1. Diana, your questions are wonderful – I added them to my notes. Thank you so very much.

      Thank you for your kind words about my writing. I try very hard to make this blog accessible to as many people as possible. Occasionally I will hear (usually via Twitter, weirdly enough) from people who say that I oversimplified something or that I didn’t cover an aspect of some topic, and I always reply that they should read the motto at the top: “Basic Judaism spoken here.” My goal is to inform without overwhelming. So thank you for letting me know that it’s working for you.

  20. Have used the search bar occasionally, not the other function. As to topics, the more on daily life the better: the 100 blessings and the sense behind them, daily ethics in business, courtesy, etc., the importance of friendship and keeping stuff clean–how to rebuke, how to visit the sick, how to simply cherish one another, etc. I realize that you have touched on many of these subjects already, but reposts from the dim past are not bad, and you also will find, by revisiting a topic, how much you wish had room to say the first time! Thanks for your amazing work. I often refer students to your blog.

  21. I just read the postings as you send them, and do not use the search bar, or otherwise try to navigate this site. Right now I have two needs: one is to learn what the Jewish way of death is, so I am ready when my time comes, and also so I can mourn my husband if I outlive him. I am interested in an adult Bat Mitzvah, a program offered at my new shul, and so my second need is to get my Hebrew up to speed. I know you can’t teach me Hebrew here on this blog, but a word on mourning customs would be welcome.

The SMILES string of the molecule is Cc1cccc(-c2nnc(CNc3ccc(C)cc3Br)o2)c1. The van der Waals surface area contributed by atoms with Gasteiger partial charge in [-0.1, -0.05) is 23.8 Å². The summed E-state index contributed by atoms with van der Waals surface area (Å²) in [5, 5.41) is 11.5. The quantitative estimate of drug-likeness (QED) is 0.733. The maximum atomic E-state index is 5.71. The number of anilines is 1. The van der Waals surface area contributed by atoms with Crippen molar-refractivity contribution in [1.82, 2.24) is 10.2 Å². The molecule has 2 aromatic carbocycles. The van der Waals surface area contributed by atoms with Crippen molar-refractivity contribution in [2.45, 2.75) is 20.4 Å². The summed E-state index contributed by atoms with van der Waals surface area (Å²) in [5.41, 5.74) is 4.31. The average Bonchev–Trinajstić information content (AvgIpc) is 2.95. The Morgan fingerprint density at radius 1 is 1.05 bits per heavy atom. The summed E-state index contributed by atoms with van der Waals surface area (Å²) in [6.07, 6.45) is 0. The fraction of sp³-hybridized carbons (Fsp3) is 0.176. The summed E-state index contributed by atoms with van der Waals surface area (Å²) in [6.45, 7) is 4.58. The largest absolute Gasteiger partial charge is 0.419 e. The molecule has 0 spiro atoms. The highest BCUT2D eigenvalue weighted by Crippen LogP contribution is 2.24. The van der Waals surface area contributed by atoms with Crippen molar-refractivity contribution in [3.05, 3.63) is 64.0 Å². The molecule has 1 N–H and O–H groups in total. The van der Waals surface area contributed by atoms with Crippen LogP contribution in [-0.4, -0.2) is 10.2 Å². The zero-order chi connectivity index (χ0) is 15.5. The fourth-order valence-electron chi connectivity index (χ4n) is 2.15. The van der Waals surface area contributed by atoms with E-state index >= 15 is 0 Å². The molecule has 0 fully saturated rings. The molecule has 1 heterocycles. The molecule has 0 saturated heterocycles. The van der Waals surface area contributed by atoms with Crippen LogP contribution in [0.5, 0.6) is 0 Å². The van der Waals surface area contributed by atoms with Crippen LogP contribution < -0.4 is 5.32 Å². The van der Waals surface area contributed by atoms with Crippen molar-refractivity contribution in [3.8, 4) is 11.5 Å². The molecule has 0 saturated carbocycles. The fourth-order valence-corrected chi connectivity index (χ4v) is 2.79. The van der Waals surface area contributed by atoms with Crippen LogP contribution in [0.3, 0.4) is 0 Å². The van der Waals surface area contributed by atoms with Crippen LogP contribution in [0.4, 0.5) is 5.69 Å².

22. I haven’t searched using the search box or categories, but I believe the website suggests similar posts you made. That’s led me down enjoyable paths.

    The exception is High Holiday. I went looking for that. I’m a concert now, but there’s so much to remember, and there are so many Jewish holidays back to back, and they’re all at the same time as the secular holidays we also celebrate! I appreciate the ‘cheat sheet’ to keep me straight.

    I don’t remember if you already do this – many blogs that are re-treading ground in a new way will put links to past posts on the new post, with enough description to catch the interest of the reader to go back. I usually open those links in a new tab and read the link when finished with the current post.

    1. Superbien, thank you! I was afraid that it would look like I was “lazy” to retread old ground, but you have given me a way to frame it. Will do!

      I’m glad the “cheat sheet” was helpful. I’ll do more of those in the future.

  23. Dear Ruth,
    I have never used the search box at the top of the right hand column. Nor have I
    ever searched by “Categories”. I love getting your posts and very much appreciate your
    take on EVERYTHING. Keep up the great work that you do!
    All the best,

  24. Just another idea that comes to mind tonight. The antisemitism on college campuses worries me–the situation at CUNY, for example, must be very hard for Jewish students and also for faculty. You did such a bang-up job on the Israel question, do you have any thoughts on campus antisemitism? I wonder how we can help our kids respond, especially since so many of our kids ARE in favor of justice for minorities?

    1. dianablum…that is a great idea! and let’s expand that to discussion for parents of middle school and teenagers in high school. Thank you!